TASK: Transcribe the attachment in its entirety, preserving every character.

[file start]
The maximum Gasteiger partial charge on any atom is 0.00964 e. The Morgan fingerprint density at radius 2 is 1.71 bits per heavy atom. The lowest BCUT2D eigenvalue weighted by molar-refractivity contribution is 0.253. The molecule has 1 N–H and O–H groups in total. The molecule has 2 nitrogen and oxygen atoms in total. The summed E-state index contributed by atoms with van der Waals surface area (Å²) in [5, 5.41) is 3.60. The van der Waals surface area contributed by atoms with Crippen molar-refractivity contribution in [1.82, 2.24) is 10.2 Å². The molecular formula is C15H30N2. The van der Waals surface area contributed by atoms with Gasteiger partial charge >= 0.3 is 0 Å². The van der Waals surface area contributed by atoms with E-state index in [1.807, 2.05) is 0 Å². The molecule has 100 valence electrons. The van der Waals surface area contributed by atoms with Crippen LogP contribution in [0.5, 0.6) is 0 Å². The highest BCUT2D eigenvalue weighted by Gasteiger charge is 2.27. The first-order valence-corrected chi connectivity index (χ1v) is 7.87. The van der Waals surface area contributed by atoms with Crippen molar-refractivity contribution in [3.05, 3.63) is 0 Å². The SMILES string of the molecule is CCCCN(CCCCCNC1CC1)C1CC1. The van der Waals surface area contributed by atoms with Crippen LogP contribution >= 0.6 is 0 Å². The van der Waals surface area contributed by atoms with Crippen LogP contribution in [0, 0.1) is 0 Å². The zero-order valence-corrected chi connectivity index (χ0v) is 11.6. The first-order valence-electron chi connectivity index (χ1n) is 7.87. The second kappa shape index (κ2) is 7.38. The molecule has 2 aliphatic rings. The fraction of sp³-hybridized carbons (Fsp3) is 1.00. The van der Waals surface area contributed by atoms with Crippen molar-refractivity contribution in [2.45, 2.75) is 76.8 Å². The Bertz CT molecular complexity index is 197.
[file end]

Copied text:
The maximum Gasteiger partial charge on any atom is 0.00964 e. The Morgan fingerprint density at radius 2 is 1.71 bits per heavy atom. The lowest BCUT2D eigenvalue weighted by molar-refractivity contribution is 0.253. The molecule has 1 N–H and O–H groups in total. The molecule has 2 nitrogen and oxygen atoms in total. The summed E-state index contributed by atoms with van der Waals surface area (Å²) in [5, 5.41) is 3.60. The van der Waals surface area contributed by atoms with Crippen molar-refractivity contribution in [1.82, 2.24) is 10.2 Å². The molecular formula is C15H30N2. The van der Waals surface area contributed by atoms with Gasteiger partial charge >= 0.3 is 0 Å². The van der Waals surface area contributed by atoms with E-state index in [1.807, 2.05) is 0 Å². The molecule has 100 valence electrons. The van der Waals surface area contributed by atoms with Crippen LogP contribution in [0.5, 0.6) is 0 Å². The highest BCUT2D eigenvalue weighted by Gasteiger charge is 2.27. The first-order valence-corrected chi connectivity index (χ1v) is 7.87. The van der Waals surface area contributed by atoms with Crippen molar-refractivity contribution in [3.05, 3.63) is 0 Å². The SMILES string of the molecule is CCCCN(CCCCCNC1CC1)C1CC1. The van der Waals surface area contributed by atoms with Crippen LogP contribution >= 0.6 is 0 Å². The van der Waals surface area contributed by atoms with Crippen LogP contribution in [0, 0.1) is 0 Å². The zero-order valence-corrected chi connectivity index (χ0v) is 11.6. The first-order valence-electron chi connectivity index (χ1n) is 7.87. The second kappa shape index (κ2) is 7.38. The molecule has 2 aliphatic rings. The fraction of sp³-hybridized carbons (Fsp3) is 1.00. The van der Waals surface area contributed by atoms with Crippen molar-refractivity contribution in [2.45, 2.75) is 76.8 Å². The Bertz CT molecular complexity index is 197.